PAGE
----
Yihui Xie

Migrating Comments from Disqus and Utterances to Giscus

Yihui Xie / 2022-12-19

Like Rob, I have wished to ditch Disqus for a long time, which I have used for more than a decade. I was aware of Maëlle Salmon’s work in 2019 (and Nan Xiao’s in 2020), but hesitated at that time. Unlike Maëlle, removing Disqus was both emotionally and technically hard for me because I had more than 10K comments in Disqus, in which I had a lot of memories of the old days!

The problems that I had with migrating Disqus comments

In September this year, I saw that Rob’s post on migrating from Disqus to Giscus. It seemed that Mitch O’Hara-Wild had fully automated the job of extracting Disqus comments and re-posting them to Github Discussions so that we could use Giscus, which sounded awesome to me, but again, the number of Disqus comments on my site was huge. I knew Github has some rate limit, and I had no idea how long it would take to post the 10K comments. In addition, I was still hesitating on two other things:

  1. I didn’t like the fact that all guest comments must be posted using my own Github account, even though there is a header line in each Github comment that says “this comment was originally posted by […] on […]”. If the readers don’t pay close attention, they may feel that I’ve been talking to myself on my own site for 17 years :) More importantly, the original authors will longer be notified if someone replies to their comments. There isn’t an easy way for them to view their comment history, either (Disqus allows you to view all of your past comments on a single page).

  2. I also felt a little sad that the original timestamp of a comment couldn’t be preserved but could only be written in a header note. Readers may see a comment which Github says was posted a week ago but was actually posted ten years ago.

Neither problem has a solution. You can’t post a comment on another person’s behalf on Github, and nor can you modify the timestamp of a comment. However, I did come up with a way to remedy #1: I registered a Github account @giscus-bot to post guest comments, and used my personal account to post my own comments. Then the whole comment thread looks like this (a real example):

@giscus-bot 3 days ago

Guest *John Doe* @ 2012-03-02 08:38:03 originally posted:

Hi Yihui!


    @yihui 2 days ago
    Hi John!
    > Originally posted on 2012-03-02 20:28:48

To further remedy #1, I added @username in the comments from some friends of whom I know both their Github usernames and Disqus names. This means when someone replies to their comments in the future, they will get notified. However, this also means that during the migration to Github Discussions, these friends could get tons of Github notifications, depending on how many comments they have left on my site before. I told some of them that the closer our friendship is, the more “spam emails” you will get from me this time. Afterwards, among the people whom I didn’t notify in advance, two told me they were surprised by the sudden flood of tens of email notifications, and another told me he got a few thousands… My apologies! I hope our friendship has stood up well to this pressure test.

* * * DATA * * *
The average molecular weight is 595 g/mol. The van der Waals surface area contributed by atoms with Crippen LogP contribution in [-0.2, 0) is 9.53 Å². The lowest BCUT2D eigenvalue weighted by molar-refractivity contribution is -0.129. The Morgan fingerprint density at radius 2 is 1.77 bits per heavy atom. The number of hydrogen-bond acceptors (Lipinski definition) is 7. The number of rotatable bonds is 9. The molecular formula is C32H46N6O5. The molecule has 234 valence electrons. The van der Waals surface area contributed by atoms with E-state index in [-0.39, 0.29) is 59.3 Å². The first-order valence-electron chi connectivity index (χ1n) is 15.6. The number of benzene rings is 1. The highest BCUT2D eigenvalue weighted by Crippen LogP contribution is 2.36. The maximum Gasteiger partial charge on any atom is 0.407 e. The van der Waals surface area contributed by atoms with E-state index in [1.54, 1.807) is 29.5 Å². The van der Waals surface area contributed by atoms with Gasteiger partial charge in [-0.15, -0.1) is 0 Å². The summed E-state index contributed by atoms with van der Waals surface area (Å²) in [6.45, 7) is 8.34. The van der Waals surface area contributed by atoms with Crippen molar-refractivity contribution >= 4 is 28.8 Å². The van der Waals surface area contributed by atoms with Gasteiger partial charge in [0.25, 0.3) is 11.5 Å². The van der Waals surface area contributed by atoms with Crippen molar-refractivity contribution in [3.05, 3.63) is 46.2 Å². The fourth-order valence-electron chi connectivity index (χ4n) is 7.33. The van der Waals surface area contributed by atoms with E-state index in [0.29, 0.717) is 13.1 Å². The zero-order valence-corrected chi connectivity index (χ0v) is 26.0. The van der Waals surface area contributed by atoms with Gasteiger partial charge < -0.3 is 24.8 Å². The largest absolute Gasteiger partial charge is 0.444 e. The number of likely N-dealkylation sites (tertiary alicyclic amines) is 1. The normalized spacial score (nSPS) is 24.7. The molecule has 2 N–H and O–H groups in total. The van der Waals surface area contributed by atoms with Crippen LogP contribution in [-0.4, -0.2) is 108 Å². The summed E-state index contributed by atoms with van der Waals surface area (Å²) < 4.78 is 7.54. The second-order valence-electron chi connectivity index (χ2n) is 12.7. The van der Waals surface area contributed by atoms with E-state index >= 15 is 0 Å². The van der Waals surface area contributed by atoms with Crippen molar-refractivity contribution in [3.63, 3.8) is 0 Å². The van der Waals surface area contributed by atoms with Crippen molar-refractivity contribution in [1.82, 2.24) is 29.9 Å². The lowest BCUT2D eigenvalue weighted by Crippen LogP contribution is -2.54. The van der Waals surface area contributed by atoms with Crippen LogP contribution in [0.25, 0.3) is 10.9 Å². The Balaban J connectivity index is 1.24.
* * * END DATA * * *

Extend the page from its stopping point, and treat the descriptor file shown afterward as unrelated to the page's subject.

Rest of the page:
I also took this chance to clean up some Disqus comments programmatically. For example, Chinese readers love using ~~ to express cuteness, but that coincides with the syntax for strikeout in Github’s Markdown. I substituted them with the full-width ~~. Another example is that Disqus shortens long bare links, and I expanded them back.

An Utterances problem

I also had some Utterances comments. Migrating them was much easier since Github allows us to convert Github Issues (on which Utterances is based) to Github Discussions. However, I had another complication on my site: I enabled both Utterances and Disqus, and got comments from both systems for the same posts. I had to merge these comments. Rob’s script was only for creating new Github discussions, so I modified it to check if a discussion exists (migrated from a Github issue) and post Disqus comments to existing discussions if possible.

To post to an existing discussion, you need to know its ID. Here is how I obtained a data frame of all existing discussions (you need to set up a Github token first, e.g., in the environment variable GITHUB_PAT):

get_discussions = function(owner, repo) {
  has_next = TRUE
  next_cursor = NULL
  info = NULL
  while(has_next) {
    next_cursor = if (is.null(next_cursor)) '' else {
      paste0(', after: "', next_cursor, '"')
    query = gh::gh_gql(sprintf('query FindRepo {
      repository(owner: "%s", name: "%s") {
        discussions(first: 100%s) {
          pageInfo {
          edges {
            node {
    }', owner, repo, next_cursor
    res = query$data$repository$discussions
    has_next = res$pageInfo$hasNextPage
    next_cursor = res$pageInfo$endCursor
    info = c(info, lapply(res$edges, function(x) unlist(x$node)))
  info = do.call(rbind, info)

# fetch all discussions from the repo yihui/yihui.org
discussions = get_discussions('yihui', 'yihui.org')

In Rob’s script, I added a check to see if a discussion exists to create new discussions only conditionally.

Deal with character escaping in Github GraphQL

The core technique for posting comments to Github Discussions is GraphQL. I was not familiar with it before but it looked straightforward to learn (at least for some simple tasks like querying or updating discussions). Here is an example of querying your rate limit:

gh::gh_gql('query {
  viewer {
  rateLimit {

I hit an error for a few times in the beginning, and realized that some special characters needed to be properly escaped. To avoid the backslash madness (i.e., thinking about how many backslashes I really need in gsub('"', '\\\\"', x), which hurts a lot), I found it much easier to just use jsonlite, e.g.,

str_json = function(x) {
  jsonlite::toJSON(x, auto_unbox = TRUE)
str_json('A title containing "double quotes"')